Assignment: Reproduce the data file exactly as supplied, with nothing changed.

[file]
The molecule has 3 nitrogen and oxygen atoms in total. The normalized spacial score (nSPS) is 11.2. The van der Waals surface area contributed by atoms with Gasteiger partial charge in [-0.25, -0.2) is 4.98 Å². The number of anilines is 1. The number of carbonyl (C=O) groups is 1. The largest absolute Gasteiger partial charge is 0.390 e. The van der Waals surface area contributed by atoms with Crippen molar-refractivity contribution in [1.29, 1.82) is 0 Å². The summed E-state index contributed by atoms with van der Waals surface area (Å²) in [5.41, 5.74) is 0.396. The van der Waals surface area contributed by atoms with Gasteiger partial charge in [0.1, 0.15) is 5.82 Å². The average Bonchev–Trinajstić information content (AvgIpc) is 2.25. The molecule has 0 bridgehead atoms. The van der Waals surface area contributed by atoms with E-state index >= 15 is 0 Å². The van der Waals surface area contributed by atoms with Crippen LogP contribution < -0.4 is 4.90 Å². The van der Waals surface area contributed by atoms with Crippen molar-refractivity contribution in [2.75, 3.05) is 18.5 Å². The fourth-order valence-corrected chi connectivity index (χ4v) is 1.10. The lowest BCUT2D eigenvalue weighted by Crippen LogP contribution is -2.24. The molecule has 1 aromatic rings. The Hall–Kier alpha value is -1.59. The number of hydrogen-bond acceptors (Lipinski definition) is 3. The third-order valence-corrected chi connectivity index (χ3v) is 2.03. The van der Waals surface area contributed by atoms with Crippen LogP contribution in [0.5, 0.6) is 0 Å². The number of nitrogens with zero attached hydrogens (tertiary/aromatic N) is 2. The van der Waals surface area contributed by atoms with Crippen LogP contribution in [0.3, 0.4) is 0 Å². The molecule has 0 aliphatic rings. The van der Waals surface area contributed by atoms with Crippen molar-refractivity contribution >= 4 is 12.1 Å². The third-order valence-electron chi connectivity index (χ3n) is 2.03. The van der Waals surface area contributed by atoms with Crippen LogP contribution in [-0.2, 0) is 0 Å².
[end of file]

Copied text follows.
The molecule has 3 nitrogen and oxygen atoms in total. The normalized spacial score (nSPS) is 11.2. The van der Waals surface area contributed by atoms with Gasteiger partial charge in [-0.25, -0.2) is 4.98 Å². The number of anilines is 1. The number of carbonyl (C=O) groups is 1. The largest absolute Gasteiger partial charge is 0.390 e. The van der Waals surface area contributed by atoms with Crippen molar-refractivity contribution in [1.29, 1.82) is 0 Å². The summed E-state index contributed by atoms with van der Waals surface area (Å²) in [5.41, 5.74) is 0.396. The van der Waals surface area contributed by atoms with Gasteiger partial charge in [0.1, 0.15) is 5.82 Å². The average Bonchev–Trinajstić information content (AvgIpc) is 2.25. The molecule has 0 bridgehead atoms. The van der Waals surface area contributed by atoms with E-state index >= 15 is 0 Å². The van der Waals surface area contributed by atoms with Crippen LogP contribution < -0.4 is 4.90 Å². The van der Waals surface area contributed by atoms with Crippen molar-refractivity contribution in [2.75, 3.05) is 18.5 Å². The fourth-order valence-corrected chi connectivity index (χ4v) is 1.10. The lowest BCUT2D eigenvalue weighted by Crippen LogP contribution is -2.24. The molecule has 1 aromatic rings. The Hall–Kier alpha value is -1.59. The number of hydrogen-bond acceptors (Lipinski definition) is 3. The third-order valence-corrected chi connectivity index (χ3v) is 2.03. The van der Waals surface area contributed by atoms with Crippen LogP contribution in [0.5, 0.6) is 0 Å². The number of nitrogens with zero attached hydrogens (tertiary/aromatic N) is 2. The van der Waals surface area contributed by atoms with Crippen LogP contribution in [0.3, 0.4) is 0 Å². The molecule has 0 aliphatic rings. The van der Waals surface area contributed by atoms with Crippen molar-refractivity contribution >= 4 is 12.1 Å². The third-order valence-electron chi connectivity index (χ3n) is 2.03. The van der Waals surface area contributed by atoms with Crippen LogP contribution in [-0.2, 0) is 0 Å².